White America is aging.
I know that won’t come as a huge surprise to many of the readers who comment here–a number of you reside in my own age cohort, and–shocked as I am by how quickly it seemed to happen–I have to admit that I’m pretty old.
I posted a while back about America’s changing electorate, and the fact that some 4 million Americans turn 18 –voting age–every year. Also every year, two and a half million older Americans die.
I recently came across yet another article considering America’s ongoing age shift; this one was titled “White America is Getting Older.” Here’s the lede:
A news release from the Census Bureau published on Thursday morning summarized three-quarters of a century of American history succinctly. It was titled, “America Is Getting Older.”
This is the Census Bureau, so the assertion was backed up with data. The median age in the U.S. rose to 38.9 years in 2022, up 0.2 years from 2021. Over the past year, 46 states saw increases in their median ages. Four states (and D.C.) saw no change.
This isn’t surprising but is, instead, a continuation of a long-standing trend. But there is an important detail that’s easy to overlook here: The increase in age is largely a function of White Americans getting older — a distinction that itself helps explain an awful lot about American culture and politics in the moment.
As the article explains, the Americans who are beginning to die off were part of the post WWII “baby boom.” That boom began at a time when immigration was constrained, and as of 1970, about 84 percent of the country was non-Hispanic White, and the median age was just over 28.
A few years ago, the Census Bureau released data showing the age of Americans by race. At that point, the most common age for a White American was 58. The most common age for a non-White American — Black, Hispanic, Asian, mixed-race, etc. — was 27. For Hispanics, the most common age was 11.
The charts accompanying the article show that most White residents of the U.S. are older than the country’s median age, while most Asian, Black and Hispanic residents are younger. “Whites make up 52 percent of the population under the median age — and two-thirds of the population over it.”
The article notes–almost gratuitously, since most of us know it–that the people who are aging are those most likely to be voting Republican. As the report concludes,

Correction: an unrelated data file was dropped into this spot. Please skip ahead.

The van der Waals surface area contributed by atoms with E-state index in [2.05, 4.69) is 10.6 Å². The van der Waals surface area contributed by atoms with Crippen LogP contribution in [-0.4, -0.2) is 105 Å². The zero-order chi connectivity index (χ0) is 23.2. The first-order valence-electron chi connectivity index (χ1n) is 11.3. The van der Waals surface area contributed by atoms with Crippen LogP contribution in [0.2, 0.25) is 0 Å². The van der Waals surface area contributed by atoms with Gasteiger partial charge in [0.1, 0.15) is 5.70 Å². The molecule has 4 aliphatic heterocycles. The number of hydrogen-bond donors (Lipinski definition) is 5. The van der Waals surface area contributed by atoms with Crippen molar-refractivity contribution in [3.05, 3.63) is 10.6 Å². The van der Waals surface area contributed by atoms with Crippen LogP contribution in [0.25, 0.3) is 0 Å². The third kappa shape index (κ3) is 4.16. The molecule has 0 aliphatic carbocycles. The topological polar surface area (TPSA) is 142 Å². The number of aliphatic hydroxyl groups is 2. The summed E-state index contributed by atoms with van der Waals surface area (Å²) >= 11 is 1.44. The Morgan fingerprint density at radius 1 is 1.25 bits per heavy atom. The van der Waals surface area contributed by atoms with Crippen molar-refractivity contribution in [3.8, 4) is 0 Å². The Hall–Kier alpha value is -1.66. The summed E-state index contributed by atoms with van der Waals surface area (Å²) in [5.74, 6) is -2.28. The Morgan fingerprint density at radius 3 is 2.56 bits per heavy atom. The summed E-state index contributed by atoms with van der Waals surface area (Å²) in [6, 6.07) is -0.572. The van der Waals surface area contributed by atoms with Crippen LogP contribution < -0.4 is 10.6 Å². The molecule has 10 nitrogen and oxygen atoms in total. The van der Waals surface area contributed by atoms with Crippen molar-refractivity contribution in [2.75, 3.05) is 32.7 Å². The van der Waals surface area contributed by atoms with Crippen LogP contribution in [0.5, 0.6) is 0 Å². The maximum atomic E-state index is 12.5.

It’s easy to see how this percolates into the political and cultural conversations. We have a heavily White older population that is competing for power and resources — like funding for schools or senior centers — with a more-diverse younger population. We have a partisan divide that overlaps with the age divide. We have explicit and implicit political appeals that center on the country’s changed demography.
In other words, we are at a point in America’s trajectory where demographic change is too obvious to ignore. That awareness helps explain the eruption of more explicit racism, as an older White age cohort tries frantically to hold onto its diminishing social dominance.
If we step back a bit to view the ebb and flow in historical context, it seems very likely that–once these older White Americans have passed away–our politics will calm down and settle into a new, (hopefully more equitable) normal. The danger, however, lies in what we might think of as the “death rattle” of an aging and angry elderly White Christian cohort.
The 2024 elections will tell that tale. If the nearly departed can install Trump and his ilk–in Indiana, Braun and Banks (both of whom have enthusiastically endorsed Trump)–they will continue on their merry way: arming the unhappy, forcing women to give birth, and awarding judgeships to partisans who will cheerfully dismantle the protections of the Bill of Rights. Embedding those policies for yet another term will make it difficult if not impossible for demographics to save us. If there is no Blue wave in 2024, demographic “destiny” will take a lot longer–assuming it can be achieved at all.
I sure hope the Democrats are working hard on getting out the vote……